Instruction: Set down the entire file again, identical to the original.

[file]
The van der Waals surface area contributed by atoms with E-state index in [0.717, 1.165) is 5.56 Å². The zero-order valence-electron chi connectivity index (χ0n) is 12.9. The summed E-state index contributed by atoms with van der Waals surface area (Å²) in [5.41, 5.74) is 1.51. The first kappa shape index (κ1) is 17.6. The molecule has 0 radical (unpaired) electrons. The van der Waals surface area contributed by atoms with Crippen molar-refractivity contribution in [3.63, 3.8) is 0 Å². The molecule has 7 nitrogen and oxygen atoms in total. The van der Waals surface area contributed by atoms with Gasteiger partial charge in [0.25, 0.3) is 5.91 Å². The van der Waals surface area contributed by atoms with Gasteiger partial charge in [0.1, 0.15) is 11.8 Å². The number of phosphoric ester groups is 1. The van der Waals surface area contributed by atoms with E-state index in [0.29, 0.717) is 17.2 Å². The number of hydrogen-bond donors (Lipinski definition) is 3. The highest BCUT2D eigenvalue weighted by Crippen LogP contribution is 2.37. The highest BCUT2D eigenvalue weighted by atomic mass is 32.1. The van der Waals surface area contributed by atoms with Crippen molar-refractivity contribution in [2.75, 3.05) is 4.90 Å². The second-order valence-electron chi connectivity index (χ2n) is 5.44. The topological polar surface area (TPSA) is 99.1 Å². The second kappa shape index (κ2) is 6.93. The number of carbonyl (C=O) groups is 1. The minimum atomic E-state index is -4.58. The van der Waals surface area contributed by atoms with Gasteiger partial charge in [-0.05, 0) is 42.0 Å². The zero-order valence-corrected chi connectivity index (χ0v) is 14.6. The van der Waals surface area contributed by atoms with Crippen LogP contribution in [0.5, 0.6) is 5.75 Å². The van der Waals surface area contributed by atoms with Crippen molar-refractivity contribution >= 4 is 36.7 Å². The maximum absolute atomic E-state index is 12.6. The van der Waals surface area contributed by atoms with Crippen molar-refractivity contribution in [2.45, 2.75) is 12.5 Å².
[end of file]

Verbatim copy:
The van der Waals surface area contributed by atoms with E-state index in [0.717, 1.165) is 5.56 Å². The zero-order valence-electron chi connectivity index (χ0n) is 12.9. The summed E-state index contributed by atoms with van der Waals surface area (Å²) in [5.41, 5.74) is 1.51. The first kappa shape index (κ1) is 17.6. The molecule has 0 radical (unpaired) electrons. The van der Waals surface area contributed by atoms with Crippen molar-refractivity contribution in [3.63, 3.8) is 0 Å². The molecule has 7 nitrogen and oxygen atoms in total. The van der Waals surface area contributed by atoms with Gasteiger partial charge in [0.25, 0.3) is 5.91 Å². The van der Waals surface area contributed by atoms with Gasteiger partial charge in [0.1, 0.15) is 11.8 Å². The number of phosphoric ester groups is 1. The van der Waals surface area contributed by atoms with E-state index in [0.29, 0.717) is 17.2 Å². The number of hydrogen-bond donors (Lipinski definition) is 3. The highest BCUT2D eigenvalue weighted by Crippen LogP contribution is 2.37. The highest BCUT2D eigenvalue weighted by atomic mass is 32.1. The van der Waals surface area contributed by atoms with Crippen molar-refractivity contribution in [2.75, 3.05) is 4.90 Å². The second-order valence-electron chi connectivity index (χ2n) is 5.44. The topological polar surface area (TPSA) is 99.1 Å². The second kappa shape index (κ2) is 6.93. The number of carbonyl (C=O) groups is 1. The minimum atomic E-state index is -4.58. The van der Waals surface area contributed by atoms with Gasteiger partial charge in [-0.05, 0) is 42.0 Å². The zero-order valence-corrected chi connectivity index (χ0v) is 14.6. The van der Waals surface area contributed by atoms with Crippen LogP contribution in [0.5, 0.6) is 5.75 Å². The van der Waals surface area contributed by atoms with Crippen molar-refractivity contribution >= 4 is 36.7 Å². The maximum absolute atomic E-state index is 12.6. The van der Waals surface area contributed by atoms with Crippen molar-refractivity contribution in [2.45, 2.75) is 12.5 Å².